CD4+ cells are part of the immune system and are a type of white blood cell. White blood cells protect the body against infection. CD4+ cells are also called T-lymphocytes, T-cells, or T-helper cells.
HIV invades and destroys CD4+ cells. But the body continues to produce new CD4+ cells to fight the HIV infection. If the infection is not treated with medicines, the body gradually loses the ability to produce enough CD4+ cells to replace the number that are being destroyed by HIV. As the number of CD4+ cells in the blood drops, it becomes harder for the immune system to fight infections.
CD4+ counts are measured every 3 to 6 months in people who are infected with HIV. The CD4+ count is an important measurement of how HIV is affecting your immune system and can help you decide when to begin treatment for HIV or when you need to try a different combination of medicines.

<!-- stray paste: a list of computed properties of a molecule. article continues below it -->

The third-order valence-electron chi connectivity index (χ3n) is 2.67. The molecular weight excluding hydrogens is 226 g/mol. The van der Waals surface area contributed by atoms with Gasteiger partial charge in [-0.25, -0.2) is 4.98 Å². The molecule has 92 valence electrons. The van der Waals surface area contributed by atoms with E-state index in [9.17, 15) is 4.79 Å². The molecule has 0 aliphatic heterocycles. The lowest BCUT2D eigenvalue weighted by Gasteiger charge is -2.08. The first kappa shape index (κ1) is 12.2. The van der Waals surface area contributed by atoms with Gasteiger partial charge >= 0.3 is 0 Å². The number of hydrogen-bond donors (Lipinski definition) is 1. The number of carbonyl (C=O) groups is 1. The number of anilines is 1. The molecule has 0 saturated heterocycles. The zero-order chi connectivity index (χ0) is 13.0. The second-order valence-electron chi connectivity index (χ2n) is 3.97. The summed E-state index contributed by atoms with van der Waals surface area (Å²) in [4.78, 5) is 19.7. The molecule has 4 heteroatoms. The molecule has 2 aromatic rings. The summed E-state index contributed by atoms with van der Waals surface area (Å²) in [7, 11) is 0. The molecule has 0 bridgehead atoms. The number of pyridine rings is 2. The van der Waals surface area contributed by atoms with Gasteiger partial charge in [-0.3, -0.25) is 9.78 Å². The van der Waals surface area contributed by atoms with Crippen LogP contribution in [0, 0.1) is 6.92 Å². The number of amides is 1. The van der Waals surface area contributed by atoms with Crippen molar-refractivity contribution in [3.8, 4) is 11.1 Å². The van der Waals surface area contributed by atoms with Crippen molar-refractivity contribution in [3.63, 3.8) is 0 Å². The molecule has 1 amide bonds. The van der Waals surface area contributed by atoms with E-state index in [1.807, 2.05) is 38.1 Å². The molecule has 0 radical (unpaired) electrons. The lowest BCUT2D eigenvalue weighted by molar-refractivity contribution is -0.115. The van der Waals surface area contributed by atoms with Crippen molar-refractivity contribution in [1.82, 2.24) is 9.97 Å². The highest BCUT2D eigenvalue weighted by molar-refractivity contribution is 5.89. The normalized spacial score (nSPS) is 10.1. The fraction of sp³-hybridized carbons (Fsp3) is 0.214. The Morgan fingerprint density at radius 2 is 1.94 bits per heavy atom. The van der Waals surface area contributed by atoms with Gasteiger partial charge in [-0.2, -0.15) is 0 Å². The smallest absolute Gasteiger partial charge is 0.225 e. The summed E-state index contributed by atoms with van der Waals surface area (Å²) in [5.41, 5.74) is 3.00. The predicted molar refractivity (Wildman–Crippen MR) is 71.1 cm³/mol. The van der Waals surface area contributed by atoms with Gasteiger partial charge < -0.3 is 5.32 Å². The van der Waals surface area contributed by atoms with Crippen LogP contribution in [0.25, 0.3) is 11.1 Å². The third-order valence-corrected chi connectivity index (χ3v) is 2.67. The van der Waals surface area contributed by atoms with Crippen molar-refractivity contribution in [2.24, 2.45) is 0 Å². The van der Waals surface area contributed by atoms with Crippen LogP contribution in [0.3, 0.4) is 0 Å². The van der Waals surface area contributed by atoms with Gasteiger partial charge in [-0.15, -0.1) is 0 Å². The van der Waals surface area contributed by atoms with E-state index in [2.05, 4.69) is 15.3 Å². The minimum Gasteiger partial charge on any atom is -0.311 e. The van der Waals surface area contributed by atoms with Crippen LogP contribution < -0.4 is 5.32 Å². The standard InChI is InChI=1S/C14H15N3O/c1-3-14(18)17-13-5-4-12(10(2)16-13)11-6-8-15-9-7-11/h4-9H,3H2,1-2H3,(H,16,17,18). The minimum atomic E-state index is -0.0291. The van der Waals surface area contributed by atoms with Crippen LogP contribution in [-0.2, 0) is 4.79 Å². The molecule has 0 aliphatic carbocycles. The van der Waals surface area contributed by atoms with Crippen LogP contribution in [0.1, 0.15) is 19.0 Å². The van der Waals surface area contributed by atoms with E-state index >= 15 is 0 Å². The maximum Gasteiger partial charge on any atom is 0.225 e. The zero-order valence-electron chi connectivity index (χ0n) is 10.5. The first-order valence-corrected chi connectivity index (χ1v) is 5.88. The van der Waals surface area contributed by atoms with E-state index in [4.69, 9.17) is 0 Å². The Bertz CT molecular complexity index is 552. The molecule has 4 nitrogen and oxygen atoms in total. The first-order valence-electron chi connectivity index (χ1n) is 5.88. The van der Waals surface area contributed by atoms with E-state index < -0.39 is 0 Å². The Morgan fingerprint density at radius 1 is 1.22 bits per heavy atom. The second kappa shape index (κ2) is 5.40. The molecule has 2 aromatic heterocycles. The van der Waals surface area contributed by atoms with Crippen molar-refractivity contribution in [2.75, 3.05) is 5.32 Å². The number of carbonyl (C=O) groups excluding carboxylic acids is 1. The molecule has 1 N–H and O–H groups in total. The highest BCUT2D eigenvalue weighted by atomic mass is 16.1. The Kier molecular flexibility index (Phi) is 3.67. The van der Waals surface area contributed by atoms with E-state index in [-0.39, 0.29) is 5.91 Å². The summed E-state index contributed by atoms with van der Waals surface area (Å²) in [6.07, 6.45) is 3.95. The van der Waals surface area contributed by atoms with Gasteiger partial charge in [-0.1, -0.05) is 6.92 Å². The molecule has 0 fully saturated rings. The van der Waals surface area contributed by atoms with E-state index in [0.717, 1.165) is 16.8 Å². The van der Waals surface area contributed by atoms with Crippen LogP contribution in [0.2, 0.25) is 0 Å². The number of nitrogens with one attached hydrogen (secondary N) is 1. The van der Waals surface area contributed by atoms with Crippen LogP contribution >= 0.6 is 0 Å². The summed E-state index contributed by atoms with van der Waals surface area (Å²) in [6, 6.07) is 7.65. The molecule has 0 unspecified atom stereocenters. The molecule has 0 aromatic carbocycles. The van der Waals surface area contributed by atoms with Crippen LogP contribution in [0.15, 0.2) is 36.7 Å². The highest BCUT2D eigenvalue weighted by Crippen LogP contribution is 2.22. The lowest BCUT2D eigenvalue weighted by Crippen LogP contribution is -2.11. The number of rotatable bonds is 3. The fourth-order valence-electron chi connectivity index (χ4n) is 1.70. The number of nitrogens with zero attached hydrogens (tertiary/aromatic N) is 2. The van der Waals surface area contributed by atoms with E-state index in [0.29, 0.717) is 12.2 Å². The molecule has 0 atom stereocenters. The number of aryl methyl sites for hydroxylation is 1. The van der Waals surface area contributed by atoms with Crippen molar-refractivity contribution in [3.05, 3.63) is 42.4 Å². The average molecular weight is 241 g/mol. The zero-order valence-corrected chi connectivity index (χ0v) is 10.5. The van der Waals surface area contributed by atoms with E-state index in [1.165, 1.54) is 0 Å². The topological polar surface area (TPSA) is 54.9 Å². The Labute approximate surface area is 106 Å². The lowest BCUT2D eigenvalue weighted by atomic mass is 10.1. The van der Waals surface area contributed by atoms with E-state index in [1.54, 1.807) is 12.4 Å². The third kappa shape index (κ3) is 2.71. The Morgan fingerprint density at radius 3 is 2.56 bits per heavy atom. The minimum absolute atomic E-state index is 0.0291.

Health Tools help you make wise health decisions or take action to improve your health.
Actionsets are designed to help people take an active role in managing a health condition.
ByHealthwise Staff Primary Medical ReviewerE. Gregory Thompson, MD - Internal Medicine Brian O'Brien, MD, FRCPC - Internal Medicine Adam Husney, MD - Family Medicine Specialist Medical ReviewerPeter Shalit, MD, PhD - Internal Medicine, Infectious Disease